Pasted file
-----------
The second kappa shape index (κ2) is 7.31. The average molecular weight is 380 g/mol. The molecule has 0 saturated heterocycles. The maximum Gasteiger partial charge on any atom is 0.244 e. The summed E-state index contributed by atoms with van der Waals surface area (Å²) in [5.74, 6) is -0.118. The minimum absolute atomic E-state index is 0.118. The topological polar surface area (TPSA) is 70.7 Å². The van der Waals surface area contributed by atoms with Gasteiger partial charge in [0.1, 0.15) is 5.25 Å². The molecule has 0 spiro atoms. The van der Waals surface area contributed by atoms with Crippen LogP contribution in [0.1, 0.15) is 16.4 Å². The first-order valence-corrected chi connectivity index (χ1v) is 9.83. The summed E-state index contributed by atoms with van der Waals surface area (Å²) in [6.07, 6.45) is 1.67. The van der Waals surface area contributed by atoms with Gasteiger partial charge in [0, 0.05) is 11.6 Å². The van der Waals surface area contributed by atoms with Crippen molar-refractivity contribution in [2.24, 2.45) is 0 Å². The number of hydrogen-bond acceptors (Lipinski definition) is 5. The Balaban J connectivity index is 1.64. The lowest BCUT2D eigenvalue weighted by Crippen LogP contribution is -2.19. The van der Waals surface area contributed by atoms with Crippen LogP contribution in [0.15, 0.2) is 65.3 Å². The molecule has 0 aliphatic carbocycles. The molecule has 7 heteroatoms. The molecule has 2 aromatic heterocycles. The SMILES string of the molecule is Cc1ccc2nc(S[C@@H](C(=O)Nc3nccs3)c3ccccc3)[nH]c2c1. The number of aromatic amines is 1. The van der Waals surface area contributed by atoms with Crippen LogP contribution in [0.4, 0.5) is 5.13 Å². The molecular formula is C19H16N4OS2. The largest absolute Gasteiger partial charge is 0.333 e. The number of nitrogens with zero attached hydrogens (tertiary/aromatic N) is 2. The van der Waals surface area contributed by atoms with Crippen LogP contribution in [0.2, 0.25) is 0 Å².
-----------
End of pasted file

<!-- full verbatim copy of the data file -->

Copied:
The second kappa shape index (κ2) is 7.31. The average molecular weight is 380 g/mol. The molecule has 0 saturated heterocycles. The maximum Gasteiger partial charge on any atom is 0.244 e. The summed E-state index contributed by atoms with van der Waals surface area (Å²) in [5.74, 6) is -0.118. The minimum absolute atomic E-state index is 0.118. The topological polar surface area (TPSA) is 70.7 Å². The van der Waals surface area contributed by atoms with Gasteiger partial charge in [0.1, 0.15) is 5.25 Å². The molecule has 0 spiro atoms. The van der Waals surface area contributed by atoms with Crippen LogP contribution in [0.1, 0.15) is 16.4 Å². The first-order valence-corrected chi connectivity index (χ1v) is 9.83. The summed E-state index contributed by atoms with van der Waals surface area (Å²) in [6.07, 6.45) is 1.67. The van der Waals surface area contributed by atoms with Gasteiger partial charge in [0, 0.05) is 11.6 Å². The van der Waals surface area contributed by atoms with Crippen molar-refractivity contribution in [2.24, 2.45) is 0 Å². The number of hydrogen-bond acceptors (Lipinski definition) is 5. The Balaban J connectivity index is 1.64. The lowest BCUT2D eigenvalue weighted by Crippen LogP contribution is -2.19. The van der Waals surface area contributed by atoms with Crippen LogP contribution in [0.15, 0.2) is 65.3 Å². The molecule has 0 aliphatic carbocycles. The molecule has 7 heteroatoms. The molecule has 2 aromatic heterocycles. The SMILES string of the molecule is Cc1ccc2nc(S[C@@H](C(=O)Nc3nccs3)c3ccccc3)[nH]c2c1. The number of aromatic amines is 1. The van der Waals surface area contributed by atoms with Crippen LogP contribution in [0.4, 0.5) is 5.13 Å². The molecular formula is C19H16N4OS2. The largest absolute Gasteiger partial charge is 0.333 e. The number of nitrogens with zero attached hydrogens (tertiary/aromatic N) is 2. The van der Waals surface area contributed by atoms with Crippen LogP contribution in [0.2, 0.25) is 0 Å².